Chapter 46. The Determinants of the Swap Spread and Understanding the LIBOR Term Premium
MOORAD CHOUDHRY, PhD
Head of Treasury, KBC Financial Products, London
Abstract: The use of interest rate swaps to manage and hedge interest rate risk exposure is widespread. The rate payable on a swap is a positive spread above the sovereign benchmark rate, reflecting interbank quality credit risk. The magnitude of this spread is dependent on various factors, including prevailing macro-level political and economic circumstances, supply and demand, the shape and level of the yield curve, and market volatility. Market practitioners analyze these factors and anticipate changes in the spread, as the extent of the spread feeds into hedge costs. Funding and hedging costs also reflect overall term premium rates. The level of the term premium in the short-term yield curve is a function of the current shape of the curve and market expectations of interest rate levels in the future.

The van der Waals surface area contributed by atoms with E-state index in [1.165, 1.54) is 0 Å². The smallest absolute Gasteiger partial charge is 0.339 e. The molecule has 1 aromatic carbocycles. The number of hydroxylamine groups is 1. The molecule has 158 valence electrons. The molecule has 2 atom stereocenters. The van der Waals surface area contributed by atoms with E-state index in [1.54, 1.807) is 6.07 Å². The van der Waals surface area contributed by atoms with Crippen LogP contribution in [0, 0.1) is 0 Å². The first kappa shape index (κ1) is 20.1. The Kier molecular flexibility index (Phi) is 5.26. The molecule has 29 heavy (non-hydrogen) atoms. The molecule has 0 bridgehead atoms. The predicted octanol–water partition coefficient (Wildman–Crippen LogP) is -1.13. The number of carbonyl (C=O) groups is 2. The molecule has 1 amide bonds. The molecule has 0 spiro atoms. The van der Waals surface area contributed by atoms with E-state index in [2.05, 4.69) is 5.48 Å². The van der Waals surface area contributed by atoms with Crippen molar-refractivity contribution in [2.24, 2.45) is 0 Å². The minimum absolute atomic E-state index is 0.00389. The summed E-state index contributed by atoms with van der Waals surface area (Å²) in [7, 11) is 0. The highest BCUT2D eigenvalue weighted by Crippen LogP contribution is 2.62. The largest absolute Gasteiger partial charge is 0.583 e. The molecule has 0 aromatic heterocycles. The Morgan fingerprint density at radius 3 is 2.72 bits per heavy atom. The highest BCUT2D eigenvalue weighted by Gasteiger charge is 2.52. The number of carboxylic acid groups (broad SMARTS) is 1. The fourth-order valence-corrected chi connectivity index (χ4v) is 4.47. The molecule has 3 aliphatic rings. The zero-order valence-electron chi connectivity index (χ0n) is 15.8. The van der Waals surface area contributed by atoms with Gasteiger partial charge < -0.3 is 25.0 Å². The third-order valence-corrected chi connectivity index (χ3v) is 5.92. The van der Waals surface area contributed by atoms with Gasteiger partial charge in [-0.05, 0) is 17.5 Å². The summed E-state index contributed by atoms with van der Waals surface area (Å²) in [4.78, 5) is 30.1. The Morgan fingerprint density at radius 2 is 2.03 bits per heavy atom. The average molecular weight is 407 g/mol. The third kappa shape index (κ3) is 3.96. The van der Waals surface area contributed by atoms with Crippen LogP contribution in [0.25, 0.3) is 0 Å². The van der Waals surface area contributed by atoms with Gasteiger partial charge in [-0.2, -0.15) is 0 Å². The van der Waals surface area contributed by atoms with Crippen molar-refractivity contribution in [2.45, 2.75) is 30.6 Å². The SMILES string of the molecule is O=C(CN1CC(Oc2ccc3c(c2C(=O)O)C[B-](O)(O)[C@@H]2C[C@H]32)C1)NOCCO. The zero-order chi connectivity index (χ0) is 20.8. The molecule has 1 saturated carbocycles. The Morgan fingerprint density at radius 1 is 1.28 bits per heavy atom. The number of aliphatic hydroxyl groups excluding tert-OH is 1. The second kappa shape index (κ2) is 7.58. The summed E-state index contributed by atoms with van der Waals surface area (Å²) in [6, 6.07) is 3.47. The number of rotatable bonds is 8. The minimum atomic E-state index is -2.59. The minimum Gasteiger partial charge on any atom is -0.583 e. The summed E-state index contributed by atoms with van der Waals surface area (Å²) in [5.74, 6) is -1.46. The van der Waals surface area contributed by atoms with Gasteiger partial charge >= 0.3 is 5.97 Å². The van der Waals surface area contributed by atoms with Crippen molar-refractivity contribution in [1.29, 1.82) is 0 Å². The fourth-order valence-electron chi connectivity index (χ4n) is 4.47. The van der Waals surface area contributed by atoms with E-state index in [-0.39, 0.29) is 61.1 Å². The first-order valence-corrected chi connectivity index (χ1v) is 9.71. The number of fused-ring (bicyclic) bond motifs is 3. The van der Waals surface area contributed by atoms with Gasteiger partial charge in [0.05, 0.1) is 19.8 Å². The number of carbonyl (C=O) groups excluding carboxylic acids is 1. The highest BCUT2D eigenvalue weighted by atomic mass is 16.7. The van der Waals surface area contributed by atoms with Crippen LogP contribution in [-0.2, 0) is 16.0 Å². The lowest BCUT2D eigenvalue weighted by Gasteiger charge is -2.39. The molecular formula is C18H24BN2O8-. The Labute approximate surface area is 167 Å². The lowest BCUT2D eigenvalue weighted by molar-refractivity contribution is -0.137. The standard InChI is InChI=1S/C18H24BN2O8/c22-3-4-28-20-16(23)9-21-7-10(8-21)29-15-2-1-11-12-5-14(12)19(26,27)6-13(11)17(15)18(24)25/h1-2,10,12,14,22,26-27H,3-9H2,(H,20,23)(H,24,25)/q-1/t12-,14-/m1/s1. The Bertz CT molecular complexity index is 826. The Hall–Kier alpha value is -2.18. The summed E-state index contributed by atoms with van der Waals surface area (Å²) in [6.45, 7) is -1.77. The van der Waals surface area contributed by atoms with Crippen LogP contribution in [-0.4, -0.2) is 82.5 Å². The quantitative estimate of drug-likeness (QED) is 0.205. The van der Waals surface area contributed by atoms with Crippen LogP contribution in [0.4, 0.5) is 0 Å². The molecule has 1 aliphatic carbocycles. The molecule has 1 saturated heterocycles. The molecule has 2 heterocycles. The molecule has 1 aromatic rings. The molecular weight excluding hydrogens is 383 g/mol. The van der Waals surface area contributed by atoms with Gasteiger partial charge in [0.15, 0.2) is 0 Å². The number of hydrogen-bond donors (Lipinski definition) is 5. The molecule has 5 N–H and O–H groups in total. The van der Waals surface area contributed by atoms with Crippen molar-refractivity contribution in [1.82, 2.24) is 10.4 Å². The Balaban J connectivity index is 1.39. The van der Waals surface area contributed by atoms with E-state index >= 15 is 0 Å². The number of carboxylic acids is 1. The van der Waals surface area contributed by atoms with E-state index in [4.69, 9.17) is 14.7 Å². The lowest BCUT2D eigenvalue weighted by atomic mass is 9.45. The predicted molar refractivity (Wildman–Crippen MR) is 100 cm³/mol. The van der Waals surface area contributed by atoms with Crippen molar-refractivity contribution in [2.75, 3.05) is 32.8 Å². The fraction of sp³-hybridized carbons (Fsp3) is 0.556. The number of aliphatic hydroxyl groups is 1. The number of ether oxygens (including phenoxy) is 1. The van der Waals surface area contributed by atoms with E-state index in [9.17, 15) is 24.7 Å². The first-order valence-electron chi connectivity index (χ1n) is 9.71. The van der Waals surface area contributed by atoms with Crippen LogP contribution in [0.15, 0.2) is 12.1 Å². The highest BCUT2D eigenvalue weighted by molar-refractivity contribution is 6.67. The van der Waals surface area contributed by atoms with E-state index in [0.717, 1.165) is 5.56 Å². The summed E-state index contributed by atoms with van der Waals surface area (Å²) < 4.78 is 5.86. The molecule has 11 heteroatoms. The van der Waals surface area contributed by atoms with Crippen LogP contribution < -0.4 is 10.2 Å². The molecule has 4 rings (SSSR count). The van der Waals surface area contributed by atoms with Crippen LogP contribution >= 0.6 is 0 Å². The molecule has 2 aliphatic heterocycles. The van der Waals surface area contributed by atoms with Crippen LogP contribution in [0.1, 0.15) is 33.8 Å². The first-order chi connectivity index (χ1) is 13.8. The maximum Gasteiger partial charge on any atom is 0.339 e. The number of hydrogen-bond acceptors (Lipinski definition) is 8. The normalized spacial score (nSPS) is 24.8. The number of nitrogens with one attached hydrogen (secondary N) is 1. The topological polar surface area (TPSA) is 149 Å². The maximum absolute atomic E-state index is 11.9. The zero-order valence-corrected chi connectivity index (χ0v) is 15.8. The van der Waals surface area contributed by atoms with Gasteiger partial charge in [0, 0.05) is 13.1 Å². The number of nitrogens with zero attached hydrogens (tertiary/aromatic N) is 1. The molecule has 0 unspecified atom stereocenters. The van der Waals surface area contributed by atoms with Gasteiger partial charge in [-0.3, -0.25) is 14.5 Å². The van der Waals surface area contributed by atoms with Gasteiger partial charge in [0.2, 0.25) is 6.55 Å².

Keywords: futures curve, interest rate swap, LIBOR curves, LIBOR spread, swap spread, term premium
An important hedging tool in bank asset-liability management (ALM) operations is the interest rate swap, a derivative instrument. In this chapter, we consider an important issue for interest rate analysis, the swap spread. Specifically, we look at the spread of the swap curve over the government bond yield curve; this subject is important because the swap spread is an indicator of value and risk premium in the market, as well as ...